Tuesday, September 18, 2012

Post Mania & Stigma

Yesterday, David had the opportunity to read my last post about his mania and how scared I was. Here was his response:

I finally got my relief, as my mania broke. I also learned something about what my disease does to my family. Even though I may be physically present, I am mentally absent. Life just passes me by, and after the mania or depression subsides, it is like trying to catch up on a tv show, figuring out what all has happened. Without meaning to, I ignore everyone. This mania made it to the point that K tells me I lie and don't keep my promises. If there were ever an environmental trigger to stop the mania, that was it. It woke me up and I realize I have to take better care of myself.
I was hard for me to read, but at the same time, refreshing because he really wants nothing more than to feel better and he keeps trying. We've had two close calls of late where we thought he would definitely be hospitalized. Both times, he has given it everything he has to keep that from happening and brings himself back from the brink. This is a tremendous step in the right direction. He is not solely relying on the medication to heal him, but is working on behavioral therapy to correct his actions.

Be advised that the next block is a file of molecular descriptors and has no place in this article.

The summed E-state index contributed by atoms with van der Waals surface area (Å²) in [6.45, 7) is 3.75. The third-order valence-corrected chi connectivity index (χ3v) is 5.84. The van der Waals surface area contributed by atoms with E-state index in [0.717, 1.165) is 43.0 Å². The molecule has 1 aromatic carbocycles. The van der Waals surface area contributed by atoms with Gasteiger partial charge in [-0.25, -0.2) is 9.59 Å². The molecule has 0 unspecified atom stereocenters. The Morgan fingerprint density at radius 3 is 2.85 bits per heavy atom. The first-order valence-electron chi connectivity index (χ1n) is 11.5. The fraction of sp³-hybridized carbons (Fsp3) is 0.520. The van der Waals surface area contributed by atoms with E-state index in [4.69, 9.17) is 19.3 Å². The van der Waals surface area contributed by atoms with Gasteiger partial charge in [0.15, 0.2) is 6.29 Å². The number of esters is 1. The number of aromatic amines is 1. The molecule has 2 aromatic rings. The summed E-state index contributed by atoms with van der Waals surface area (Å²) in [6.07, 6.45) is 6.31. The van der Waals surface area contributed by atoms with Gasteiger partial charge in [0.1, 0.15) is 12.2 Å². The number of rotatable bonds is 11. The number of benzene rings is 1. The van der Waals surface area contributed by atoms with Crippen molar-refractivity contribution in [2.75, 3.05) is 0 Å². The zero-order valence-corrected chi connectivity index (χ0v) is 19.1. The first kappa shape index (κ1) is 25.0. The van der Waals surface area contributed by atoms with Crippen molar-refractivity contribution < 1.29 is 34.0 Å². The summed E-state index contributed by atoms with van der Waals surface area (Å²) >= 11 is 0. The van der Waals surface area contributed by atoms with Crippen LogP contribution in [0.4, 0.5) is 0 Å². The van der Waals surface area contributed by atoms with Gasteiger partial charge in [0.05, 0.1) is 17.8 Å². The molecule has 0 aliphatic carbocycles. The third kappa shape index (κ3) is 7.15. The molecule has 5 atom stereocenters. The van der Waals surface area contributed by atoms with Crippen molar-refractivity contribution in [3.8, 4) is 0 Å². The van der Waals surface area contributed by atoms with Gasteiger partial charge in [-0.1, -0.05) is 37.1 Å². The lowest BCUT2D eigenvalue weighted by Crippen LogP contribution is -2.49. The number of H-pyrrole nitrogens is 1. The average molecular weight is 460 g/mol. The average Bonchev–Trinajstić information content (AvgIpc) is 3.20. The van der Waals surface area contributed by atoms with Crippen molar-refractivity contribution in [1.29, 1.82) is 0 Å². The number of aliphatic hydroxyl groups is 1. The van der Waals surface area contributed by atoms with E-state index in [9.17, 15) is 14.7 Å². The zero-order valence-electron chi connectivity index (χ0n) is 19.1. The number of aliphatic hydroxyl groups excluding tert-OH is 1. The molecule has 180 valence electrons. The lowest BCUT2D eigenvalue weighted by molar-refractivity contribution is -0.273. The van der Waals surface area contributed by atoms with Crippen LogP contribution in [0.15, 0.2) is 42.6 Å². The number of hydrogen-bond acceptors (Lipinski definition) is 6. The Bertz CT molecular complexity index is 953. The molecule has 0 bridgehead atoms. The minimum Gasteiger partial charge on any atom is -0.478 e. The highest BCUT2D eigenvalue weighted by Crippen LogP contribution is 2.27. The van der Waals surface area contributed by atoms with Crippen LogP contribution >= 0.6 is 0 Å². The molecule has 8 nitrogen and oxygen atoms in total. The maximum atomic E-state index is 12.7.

He is definitely feeling the come down from the mania, and almost always this leads to depression. We are trying hard to keep that at bay and he is not taking it lying down. Quite literally, he refuses to lay down and nap during the day to try and avoid the onset of depression. While he is having mild feelings, he is keeping busy in effort to not let it go past mild.

Yesterday, he emailed me this link http://surfcitysupport.blogspot.com/2012/09/compassion-fatigue.html that he said made him think of me. It's pretty spot on. Life caring for a loved one with a mental illness / mood disorder is exhausting. This is probably one of the few times he has recognized and mentioned how much he realizes I deal with each day. It's a good feeling to know that he appreciates how difficult it is on our family, not just him.

He's still running his support group every Thursday night and we've added several new members, which is nice. I'm happy he has stuck with it and kept it going even during times when he hasn't felt the best (like last week). He really wants to help others; I love this about him.

People with mental illness need help and often times don't seek it out because they are ashamed. There is a stigma placed on mental illness that makes it taboo. Why?? Are people afraid they will catch it? Do they really believe that the person is weak and should just "snap out of it"? Until our society can start acting more accepting of those who suffer from a mental illness, affected individuals will continue to seek what they see as the easy way out - suicide. I'm appalled and ashamed of the attitude we have towards these individuals. Mental illness is not ANY different than heart disease, diabetes, or even cancer. Your brain is the most complex organ in the body; how does it not make sense that it can also be affected by disease?